Hacker nets $5,000 for finding bug that made Uber rides completely free

Oliver Cragg
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Uber has rewarded a hacker with a $5,000 (£4,075) bounty after discovering a security loophole in the popular 'taxi' app that made all rides completely free. The bug, which has now been fixed, had been confirmed to work in any country where Uber's ride-sharing service is available.

Anand Prakash, a security researcher from Bangalore, India, submitted the payment-dodging loophole to bug bounty platform HackerOne late last year. Uber then gave Prakash full permission to test the bug in both the US and India and successfully triggered the exploit in both regions.

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Prakash claimed that prior to the fix, "attackers could have misused this by taking unlimited free rides from their Uber account."

In a blog post, the researcher noted that it would have been possible for hackers to spoof Uber's billing system by inserting random characters instead of a valid payment method.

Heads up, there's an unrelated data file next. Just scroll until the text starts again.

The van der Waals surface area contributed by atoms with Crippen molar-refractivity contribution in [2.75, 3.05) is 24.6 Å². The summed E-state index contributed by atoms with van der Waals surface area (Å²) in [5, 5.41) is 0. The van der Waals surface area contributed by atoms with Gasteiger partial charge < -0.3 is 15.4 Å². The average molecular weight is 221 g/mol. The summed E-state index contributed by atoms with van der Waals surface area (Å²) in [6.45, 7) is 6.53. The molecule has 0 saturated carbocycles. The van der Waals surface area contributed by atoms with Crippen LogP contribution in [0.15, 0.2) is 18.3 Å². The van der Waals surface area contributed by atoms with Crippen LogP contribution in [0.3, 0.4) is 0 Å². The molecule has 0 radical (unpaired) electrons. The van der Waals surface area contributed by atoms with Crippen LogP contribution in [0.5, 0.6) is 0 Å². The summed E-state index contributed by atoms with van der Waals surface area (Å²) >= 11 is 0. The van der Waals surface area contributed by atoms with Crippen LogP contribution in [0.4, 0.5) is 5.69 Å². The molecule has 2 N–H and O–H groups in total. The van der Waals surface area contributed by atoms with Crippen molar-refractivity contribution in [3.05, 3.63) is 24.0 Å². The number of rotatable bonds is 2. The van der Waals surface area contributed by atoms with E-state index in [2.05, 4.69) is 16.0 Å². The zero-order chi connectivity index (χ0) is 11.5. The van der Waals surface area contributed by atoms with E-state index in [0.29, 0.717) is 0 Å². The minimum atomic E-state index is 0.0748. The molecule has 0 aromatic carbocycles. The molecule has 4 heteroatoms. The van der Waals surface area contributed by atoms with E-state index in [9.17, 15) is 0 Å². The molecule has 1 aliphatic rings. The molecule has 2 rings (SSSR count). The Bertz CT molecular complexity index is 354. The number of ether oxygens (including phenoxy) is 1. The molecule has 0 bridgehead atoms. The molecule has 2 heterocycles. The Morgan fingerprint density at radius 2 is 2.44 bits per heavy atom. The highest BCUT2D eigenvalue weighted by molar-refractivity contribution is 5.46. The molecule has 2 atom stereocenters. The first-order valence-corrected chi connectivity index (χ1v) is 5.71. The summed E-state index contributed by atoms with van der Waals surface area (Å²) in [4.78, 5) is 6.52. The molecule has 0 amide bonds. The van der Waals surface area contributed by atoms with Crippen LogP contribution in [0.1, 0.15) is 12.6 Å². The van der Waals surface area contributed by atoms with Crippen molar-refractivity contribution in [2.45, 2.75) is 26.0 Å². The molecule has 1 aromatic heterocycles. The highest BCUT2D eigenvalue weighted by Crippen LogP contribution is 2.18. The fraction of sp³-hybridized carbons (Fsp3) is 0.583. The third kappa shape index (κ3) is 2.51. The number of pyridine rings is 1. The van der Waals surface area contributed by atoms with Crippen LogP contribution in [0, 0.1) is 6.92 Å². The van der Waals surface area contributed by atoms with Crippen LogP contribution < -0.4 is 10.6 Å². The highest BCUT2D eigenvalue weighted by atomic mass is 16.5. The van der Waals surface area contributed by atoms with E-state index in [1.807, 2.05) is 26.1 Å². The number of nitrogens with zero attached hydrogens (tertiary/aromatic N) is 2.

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"Users can create their account on Uber.com and can start riding," he said. "When a ride is completed a user can either pay cash or charge it to their credit/debit card. But, by specifying an invalid payment method for example: abc, xyz etc, I could ride Uber for free."

Uber, which offers up to $10,000 to anyone who can expose major security flaws within its system, fixed the bug on the same day it was reported in August 2016, although the loophole had been kept under wraps until Prakash's blog post on 3 March.

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"Uber's bug bounty program works with security researchers all over the world to fix bugs, even when they don't directly impact our users," an Uber spokesperson told TechCrunch. "We appreciate Anand's ongoing contributions and were happy to reward him for an excellent report."

Prakash is highly-rated among the HackerOne community and ranks 14th in Uber's bounty scheme and third for social media giant Twitter. Other tech-related companies that use the service to discover security issues include Snapchat, Slack, Yahoo, Nintendo and Rockstar Games.

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